(Re)Storying Queer Land Education: Pedagogical Hub-Making of Two-Spirit/Queer Indigenous Educators
Pablo Montes

About the research


NAEd/Spencer Dissertation Fellowship

Award Year



University of Texas

Primary Discipline

This collaborative project is a culmination of stories, memories, testimonios, dreams, life histories, and Two-Spirit and Queer Indigenous educators’ experiences. I spend a year with 2S/Queer Indigenous educators to engage with what Opaskwayak Cree Nation Two-Spirit scholar Alex Wilson poses as Queer(ing) Land Education. Queer(ing) Land Education disrupts the gender-based essentialisms ubiquitous within environmental and nature educational discourses by attending to non-binary approaches of human and more-than-human worlds and Indigenous gender and sexual diversity within pedagogy, curriculum, and educational praxis. The project is both ethnographic and autoethnographic as Indigenous paradigms in education argue that Indigenous researchers cannot be disentangled from the community since that would be severing already formed relationships imperative to Indigenous knowledges and ways of being. I host five community circle gatherings, attend ceremonies, and engage in inter-reflexive work throughout one year to focus on how Two-Spirit and Queer Indigenous educators create pedagogical and curricular hubs guided by their relationship to their Indigenous communities, ancestors, and Land. I deploy Land education (Tuck, McKenzie, & McCoy, 2014) as a theoretical guide and the hub (Ramirez, 2007) as an organizational theory to make sense of Two-Spirit and Queer Indigenous educators’ learning-building capacities. The following questions will guide this work to foreground a Queer Land Education: How are Two-Spirit and Queer Indigenous educators (re)storying their Land relations by creating queer Indigenous hubs that center Land-based pedagogies and curriculum? How does centering Two-Spirit and Queer Indigenous educator voices provide avenues to re-imagine curriculum building, gender fluidity, and community epistemologies?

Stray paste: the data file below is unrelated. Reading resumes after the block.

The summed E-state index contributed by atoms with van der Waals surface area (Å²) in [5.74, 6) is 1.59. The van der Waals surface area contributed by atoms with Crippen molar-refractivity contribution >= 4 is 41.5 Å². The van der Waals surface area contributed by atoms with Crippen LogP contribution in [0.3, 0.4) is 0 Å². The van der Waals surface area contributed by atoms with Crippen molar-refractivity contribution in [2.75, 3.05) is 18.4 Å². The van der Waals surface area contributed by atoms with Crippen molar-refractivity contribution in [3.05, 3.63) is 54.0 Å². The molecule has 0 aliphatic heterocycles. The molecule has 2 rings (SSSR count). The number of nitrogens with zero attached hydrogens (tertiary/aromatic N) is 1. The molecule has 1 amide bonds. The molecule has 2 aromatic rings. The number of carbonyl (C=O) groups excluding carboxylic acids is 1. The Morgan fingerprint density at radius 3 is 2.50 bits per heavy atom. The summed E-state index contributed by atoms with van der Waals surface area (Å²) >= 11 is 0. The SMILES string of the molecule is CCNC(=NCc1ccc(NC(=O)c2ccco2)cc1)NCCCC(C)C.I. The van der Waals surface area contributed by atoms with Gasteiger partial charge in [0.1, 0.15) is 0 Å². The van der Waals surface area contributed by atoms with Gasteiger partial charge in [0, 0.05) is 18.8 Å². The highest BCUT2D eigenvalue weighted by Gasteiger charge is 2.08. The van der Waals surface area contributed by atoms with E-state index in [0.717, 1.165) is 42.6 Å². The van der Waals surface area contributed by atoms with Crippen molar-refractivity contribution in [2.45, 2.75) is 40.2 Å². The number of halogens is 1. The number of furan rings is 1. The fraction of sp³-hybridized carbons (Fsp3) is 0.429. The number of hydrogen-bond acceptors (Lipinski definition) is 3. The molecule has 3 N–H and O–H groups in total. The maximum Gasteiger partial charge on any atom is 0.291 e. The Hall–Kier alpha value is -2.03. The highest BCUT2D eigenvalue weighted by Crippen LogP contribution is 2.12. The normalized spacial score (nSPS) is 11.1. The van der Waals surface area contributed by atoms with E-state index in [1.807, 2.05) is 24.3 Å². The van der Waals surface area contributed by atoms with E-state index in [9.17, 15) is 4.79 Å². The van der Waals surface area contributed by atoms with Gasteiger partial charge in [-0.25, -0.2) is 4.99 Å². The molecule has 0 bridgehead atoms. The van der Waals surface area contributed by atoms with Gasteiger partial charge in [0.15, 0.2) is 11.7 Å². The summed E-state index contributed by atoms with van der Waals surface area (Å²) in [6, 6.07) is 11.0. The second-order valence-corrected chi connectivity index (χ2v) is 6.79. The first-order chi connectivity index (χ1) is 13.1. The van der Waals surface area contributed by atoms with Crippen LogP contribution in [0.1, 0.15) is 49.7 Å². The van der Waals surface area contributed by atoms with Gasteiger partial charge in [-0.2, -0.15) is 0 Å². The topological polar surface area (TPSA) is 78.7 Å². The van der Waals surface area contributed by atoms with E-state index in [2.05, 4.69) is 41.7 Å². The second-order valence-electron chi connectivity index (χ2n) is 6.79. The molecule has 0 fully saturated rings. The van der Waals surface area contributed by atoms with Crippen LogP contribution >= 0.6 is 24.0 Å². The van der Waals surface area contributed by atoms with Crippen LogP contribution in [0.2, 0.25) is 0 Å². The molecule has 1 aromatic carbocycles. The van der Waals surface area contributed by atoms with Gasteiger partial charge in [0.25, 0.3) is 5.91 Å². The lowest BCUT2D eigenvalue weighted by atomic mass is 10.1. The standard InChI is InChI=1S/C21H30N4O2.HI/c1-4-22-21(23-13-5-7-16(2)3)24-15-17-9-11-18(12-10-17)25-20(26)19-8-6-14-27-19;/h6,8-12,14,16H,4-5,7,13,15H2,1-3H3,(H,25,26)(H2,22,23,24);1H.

About Pablo Montes
Pablo Montes is a descendant of the Chichimeca Guamares and P’urépecha people from the valley of Huatzindeo, specifically from a small rancho called La Luz at the foot of the Culiacán mountain. They are a proud child of formally undocumented parents and are a first-generation student. They currently reside in Tza Wan Pupako (Austin, TX) and are a Ph.D. Candidate in the Cultural Studies in Education program at the University of Texas at Austin in the Department of Curriculum and Instruction. Their main research interests are at the intersection of queer settler colonialism, indigeneity, and Land education. Their dissertation project emphasis the transformational learning spaces that Two-Spirit and Queer Indigenous educators create. Additionally, they consider how Queer educational discourses often leave settler colonialism unattended and argues for a nuanced critique of Queer theory in pedagogy, curriculum, and learning.Alongside graduate school, they are the Youth Director for the Indigenous Cultures Institute (ICI) in San Marcos, TX, led by the Miakan-Garza Band of Texas elders, Dr. Mario Garza and Maria Rocha. In fact, it is through this opportunity that they were able to witness how Two-Spirit and Queer Indigenous educators transform learning during the annual ICI summer encounter – a week-long ceremonial and educational experience for Indigenous youth. Lastly, Pablo holds a B.S. in Sociology and Human Development and Family Studies from the University of Wisconsin – Madison, where they were also a McNair Scholar and an M.A. in Cultural Studies in Education from the University of Texas at Austin.

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